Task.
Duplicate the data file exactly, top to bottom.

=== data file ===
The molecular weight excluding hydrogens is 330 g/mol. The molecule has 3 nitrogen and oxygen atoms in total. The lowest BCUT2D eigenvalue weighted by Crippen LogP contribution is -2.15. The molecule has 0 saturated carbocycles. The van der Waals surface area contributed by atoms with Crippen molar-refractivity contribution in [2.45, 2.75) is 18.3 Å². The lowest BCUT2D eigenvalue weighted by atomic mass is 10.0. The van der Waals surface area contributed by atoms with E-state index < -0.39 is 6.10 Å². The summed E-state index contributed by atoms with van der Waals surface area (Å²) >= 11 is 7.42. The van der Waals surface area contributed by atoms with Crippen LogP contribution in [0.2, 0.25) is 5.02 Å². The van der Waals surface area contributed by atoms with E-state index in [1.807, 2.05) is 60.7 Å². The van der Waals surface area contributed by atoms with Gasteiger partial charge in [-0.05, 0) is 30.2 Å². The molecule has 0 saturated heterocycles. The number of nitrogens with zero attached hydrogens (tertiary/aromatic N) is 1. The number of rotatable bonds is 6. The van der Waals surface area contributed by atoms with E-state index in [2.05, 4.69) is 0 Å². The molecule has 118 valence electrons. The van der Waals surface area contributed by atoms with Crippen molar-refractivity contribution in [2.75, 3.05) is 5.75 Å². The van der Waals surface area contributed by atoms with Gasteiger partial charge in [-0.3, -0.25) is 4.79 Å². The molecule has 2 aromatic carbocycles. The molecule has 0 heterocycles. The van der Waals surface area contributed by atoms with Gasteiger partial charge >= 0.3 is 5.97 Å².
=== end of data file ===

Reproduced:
The molecular weight excluding hydrogens is 330 g/mol. The molecule has 3 nitrogen and oxygen atoms in total. The lowest BCUT2D eigenvalue weighted by Crippen LogP contribution is -2.15. The molecule has 0 saturated carbocycles. The van der Waals surface area contributed by atoms with Crippen molar-refractivity contribution in [2.45, 2.75) is 18.3 Å². The lowest BCUT2D eigenvalue weighted by atomic mass is 10.0. The van der Waals surface area contributed by atoms with E-state index < -0.39 is 6.10 Å². The summed E-state index contributed by atoms with van der Waals surface area (Å²) >= 11 is 7.42. The van der Waals surface area contributed by atoms with Crippen LogP contribution in [0.2, 0.25) is 5.02 Å². The van der Waals surface area contributed by atoms with E-state index in [1.807, 2.05) is 60.7 Å². The van der Waals surface area contributed by atoms with Gasteiger partial charge in [-0.05, 0) is 30.2 Å². The molecule has 0 saturated heterocycles. The number of nitrogens with zero attached hydrogens (tertiary/aromatic N) is 1. The number of rotatable bonds is 6. The van der Waals surface area contributed by atoms with E-state index in [2.05, 4.69) is 0 Å². The molecule has 118 valence electrons. The van der Waals surface area contributed by atoms with Crippen molar-refractivity contribution in [2.75, 3.05) is 5.75 Å². The van der Waals surface area contributed by atoms with Gasteiger partial charge in [-0.3, -0.25) is 4.79 Å². The molecule has 2 aromatic carbocycles. The molecule has 0 heterocycles. The van der Waals surface area contributed by atoms with Gasteiger partial charge >= 0.3 is 5.97 Å².